I have often wondered about the impact of bringing up the subject of divorce, and if once spoken, whether it makes consideration of breaking up more imaginable. Haven’t you thought about this? Haven’t you heard couples hurl the word back and forth like a poisonous barb?
Is it an empty threat?
Is it an attempt to punish?
Is it a means, psychologically speaking, to begin processing the concept?
The word “divorce” was never uttered during the course of my marriage, to the best of my recollection. For me, divorce was unthinkable, and I was under the impression that my spouse felt the same. I was convinced when we married that anything – anything at all – that would pose differences or challenges would be faced squarely by the two of us.
My expectations of our ability to communicate were far from the reality of our situation. We were equally unskilled and unaware in this area.
My expectations of family responsibilities and career, what we now refer to as work-life balance, couldn’t have been more off; use of the euphemistic “discordant expectations in marriage” hardly seems sufficient.
And still, for more than a decade, I was sure that nothing would break up our family.
Obviously, as I am divorced, I was wrong.
Is Divorce Contagious?
When divorce was occasionally mentioned, it was in the context of others we knew who were splitting up. Like most married couples, our social circle was comprised of other twosomes, and specifically, other parents with children of similar age.
However, my closest friends included women who had never married and two divorced moms. I was never concerned that divorce was “contagious” and nor did I envy their so-called freedom. Rather, I was clear on the burdens they carried financially, and in terms of juggling kids and jobs.
I say as much because often I was the backup when their childcare arrangements fell through. I was able to manage that assist because I worked from a home office. My own children, even when I was married, were accustomed to a schedule that involved me getting them to school, coming home to work, picking them up, then returning home to my office as they played through the afternoon. The resulting “Don’t Disturb Mom Unless There’s Blood” Rule was always firmly followed.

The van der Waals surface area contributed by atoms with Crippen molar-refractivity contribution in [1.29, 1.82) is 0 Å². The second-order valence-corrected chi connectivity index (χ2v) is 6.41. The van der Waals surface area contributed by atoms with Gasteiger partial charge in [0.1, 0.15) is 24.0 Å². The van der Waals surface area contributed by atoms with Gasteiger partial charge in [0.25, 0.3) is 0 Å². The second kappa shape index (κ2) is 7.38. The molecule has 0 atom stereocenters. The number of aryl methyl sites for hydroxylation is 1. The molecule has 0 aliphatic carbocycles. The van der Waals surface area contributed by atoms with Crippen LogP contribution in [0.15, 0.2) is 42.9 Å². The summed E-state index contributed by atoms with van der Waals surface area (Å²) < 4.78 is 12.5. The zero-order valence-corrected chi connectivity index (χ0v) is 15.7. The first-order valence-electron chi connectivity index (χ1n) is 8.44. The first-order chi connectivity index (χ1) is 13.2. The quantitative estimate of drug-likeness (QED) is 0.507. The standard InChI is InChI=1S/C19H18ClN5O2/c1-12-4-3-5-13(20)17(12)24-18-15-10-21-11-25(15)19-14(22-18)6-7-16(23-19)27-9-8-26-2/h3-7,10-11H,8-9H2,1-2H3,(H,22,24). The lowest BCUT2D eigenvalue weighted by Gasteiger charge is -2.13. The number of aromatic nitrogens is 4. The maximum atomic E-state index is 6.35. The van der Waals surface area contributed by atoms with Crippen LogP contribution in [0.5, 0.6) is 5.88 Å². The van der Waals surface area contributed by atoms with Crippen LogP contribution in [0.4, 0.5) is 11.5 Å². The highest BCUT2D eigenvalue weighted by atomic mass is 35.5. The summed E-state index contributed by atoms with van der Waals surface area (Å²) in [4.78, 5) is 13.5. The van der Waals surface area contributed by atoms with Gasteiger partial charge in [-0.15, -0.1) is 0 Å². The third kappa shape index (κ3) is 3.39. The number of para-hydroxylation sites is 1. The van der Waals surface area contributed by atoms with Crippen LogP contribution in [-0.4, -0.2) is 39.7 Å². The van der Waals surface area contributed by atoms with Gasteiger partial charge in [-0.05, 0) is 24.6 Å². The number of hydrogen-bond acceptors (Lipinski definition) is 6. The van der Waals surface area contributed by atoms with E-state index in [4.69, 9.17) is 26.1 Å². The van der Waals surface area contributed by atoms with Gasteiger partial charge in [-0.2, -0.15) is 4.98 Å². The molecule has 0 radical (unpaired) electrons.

Mentioning Divorce: Bad Idea?
As for bringing up divorce, I never did and nor did my spouse.
Psychology Today weighs in on the topic with this:
“Don’t bring up divorce as an attempt to punish, shape up, or shake up the other person. And don’t feel compelled to mention divorce simply because it passes through your head now and then.”
The article goes on to suggest that many fantasize about separation or divorce, but that doesn’t mean they really want it.
Psychology Today also tells us that if you’re seriously considering it “you owe your partner honesty.” In an ideal world, I would agree. But we all know there are many circumstances in which that isn’t advisable as a matter of protecting oneself and one’s children physically, emotionally, and financially.
Tiptoeing Around Troubles
When it comes to the troubles in my marriage, I tended to tiptoe around the issues, wary of confrontation. That included his years of traveling, which meant considerable time apart. While I felt the growing distance between us, I was certain we would eventually sort it out.
I admit that any potentially rock-the-boat conversation could be painfully uncomfortable. My ex is a “my way or the highway” sort of guy, and fierce when it comes to debate or disagreement. So I must fess up to avoiding confrontation as a result. Expressing that I felt I was making the majority of compromises – to the detriment of my personal finances, my career, my personal goals, even my health – was something I was afraid to broach.
I may have wondered about how much sacrifice was “normal” in marriage, but I set those thoughts aside and I surely never considered divorce. I told myself I had made my bed, and consequently, I would lie in it.
The Dangers in the D-Word
As for the D-word, I’ve watched with interest over the years in the “real world” and on television, as couples pull divorce into conversation in anger, which I can only think means that somehow, somewhere, in some way, it is bubbling up in their psyches whether they admit to it or not.
Perhaps it finds its way to the surface as a precursor to discussing it in more serious ways. Perhaps it makes the idea of it more palatable. But why bring up divorce when you would never carry through? As for me, if I had done so and years before we began to crumble, would that have been a wake-up call to either one of us that we had problems we had to deal with? If I had brought it up or even said the word aloud, might it have prepared me psychologically for the painful years that followed?